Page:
Agile Development and Retrospectives: Learning from failure?
I had an interesting chat with Alan last night about the role of "retrospectives" and it reminded me about the ICT4D Twitter Chat today around "Learning from Failure" being organised by the fine folks at Inveneo.
He was at the XPDay in London earlier this week - a 2-day hotbed of agile technology development geekery featuring a combination of traditional speaker sessions and open spaces.
Aptivate is a big advocate of using Agile methodologies. We see them as central to taking a participatory approach to international development. One thing we do after delivering a project is have a "debrief" or "retrospective" with the project stakeholders.
"Four key questions to focusing a community on learning and improvement" are described at www.retrospectives.com:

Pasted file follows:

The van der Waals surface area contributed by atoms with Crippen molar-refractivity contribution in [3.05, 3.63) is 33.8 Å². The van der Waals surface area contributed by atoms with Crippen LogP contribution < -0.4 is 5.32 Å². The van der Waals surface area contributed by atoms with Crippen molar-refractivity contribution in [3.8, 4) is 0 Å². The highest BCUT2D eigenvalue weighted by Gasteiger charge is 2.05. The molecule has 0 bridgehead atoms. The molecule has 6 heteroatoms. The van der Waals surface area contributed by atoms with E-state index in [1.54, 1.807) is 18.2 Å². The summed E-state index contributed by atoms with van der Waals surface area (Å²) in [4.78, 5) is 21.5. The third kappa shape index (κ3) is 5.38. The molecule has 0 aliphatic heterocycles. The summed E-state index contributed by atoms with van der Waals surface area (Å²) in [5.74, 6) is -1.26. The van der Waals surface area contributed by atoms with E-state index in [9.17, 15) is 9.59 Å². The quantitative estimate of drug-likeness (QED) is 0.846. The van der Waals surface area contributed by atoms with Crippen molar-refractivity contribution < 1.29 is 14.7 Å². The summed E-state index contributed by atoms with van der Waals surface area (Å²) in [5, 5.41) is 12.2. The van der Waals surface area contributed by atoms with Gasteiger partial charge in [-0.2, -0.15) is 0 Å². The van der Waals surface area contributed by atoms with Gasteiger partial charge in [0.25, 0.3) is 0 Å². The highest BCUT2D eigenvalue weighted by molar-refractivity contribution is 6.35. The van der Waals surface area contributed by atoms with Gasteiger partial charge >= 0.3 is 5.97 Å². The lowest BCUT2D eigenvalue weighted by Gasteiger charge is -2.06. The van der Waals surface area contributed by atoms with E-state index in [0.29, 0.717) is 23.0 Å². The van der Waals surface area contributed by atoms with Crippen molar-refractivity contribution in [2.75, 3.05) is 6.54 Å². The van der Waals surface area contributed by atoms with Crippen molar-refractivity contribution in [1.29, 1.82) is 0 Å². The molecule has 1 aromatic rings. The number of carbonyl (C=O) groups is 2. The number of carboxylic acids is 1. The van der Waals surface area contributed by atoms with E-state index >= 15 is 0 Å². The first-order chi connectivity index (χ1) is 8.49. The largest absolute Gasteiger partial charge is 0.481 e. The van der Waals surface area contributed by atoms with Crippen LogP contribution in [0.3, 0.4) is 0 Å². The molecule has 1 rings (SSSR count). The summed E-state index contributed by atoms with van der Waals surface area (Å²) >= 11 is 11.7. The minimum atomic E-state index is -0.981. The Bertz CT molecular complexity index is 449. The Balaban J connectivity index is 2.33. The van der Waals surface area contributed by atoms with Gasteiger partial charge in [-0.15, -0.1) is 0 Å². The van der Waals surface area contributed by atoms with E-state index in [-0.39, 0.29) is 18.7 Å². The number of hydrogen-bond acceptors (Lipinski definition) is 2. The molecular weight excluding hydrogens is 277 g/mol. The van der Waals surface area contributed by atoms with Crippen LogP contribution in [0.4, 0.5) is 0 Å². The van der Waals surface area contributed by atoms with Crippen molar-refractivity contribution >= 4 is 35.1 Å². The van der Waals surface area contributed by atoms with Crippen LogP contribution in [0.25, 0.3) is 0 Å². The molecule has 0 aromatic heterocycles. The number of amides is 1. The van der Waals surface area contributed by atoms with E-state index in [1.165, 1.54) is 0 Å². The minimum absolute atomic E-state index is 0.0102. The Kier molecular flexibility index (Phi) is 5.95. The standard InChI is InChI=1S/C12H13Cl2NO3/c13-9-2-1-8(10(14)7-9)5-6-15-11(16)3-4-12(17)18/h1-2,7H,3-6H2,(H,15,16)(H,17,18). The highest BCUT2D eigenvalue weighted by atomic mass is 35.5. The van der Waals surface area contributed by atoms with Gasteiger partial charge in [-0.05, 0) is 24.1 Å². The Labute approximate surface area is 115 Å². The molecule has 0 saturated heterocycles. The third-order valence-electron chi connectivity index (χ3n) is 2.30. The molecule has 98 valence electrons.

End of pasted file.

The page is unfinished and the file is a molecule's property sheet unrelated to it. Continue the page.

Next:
- What did we do well, that if we don’t discuss we might forget?
- What did we learn?
- What should we do differently next time?
- What still puzzles us?
The key idea that Alan picked up on though was this: do a retrospective at the end of each iteration.
Every two weeks, every incremental release of a project, sit back, take an hour with your team and ask the above questions.
We're certainly going to start doing this and from what was said at the XPDay - if you're going to do one thing to improve your development process, do this.
Finally - ensure that all participants adhere to "Retrospective Prime Directive:"
Regardless of what we discover, we understand and truly believe that everyone did the best job they could, given what they knew at the time, their skills and abilities, the resources available, and the situation at hand.Happy twitter chatting!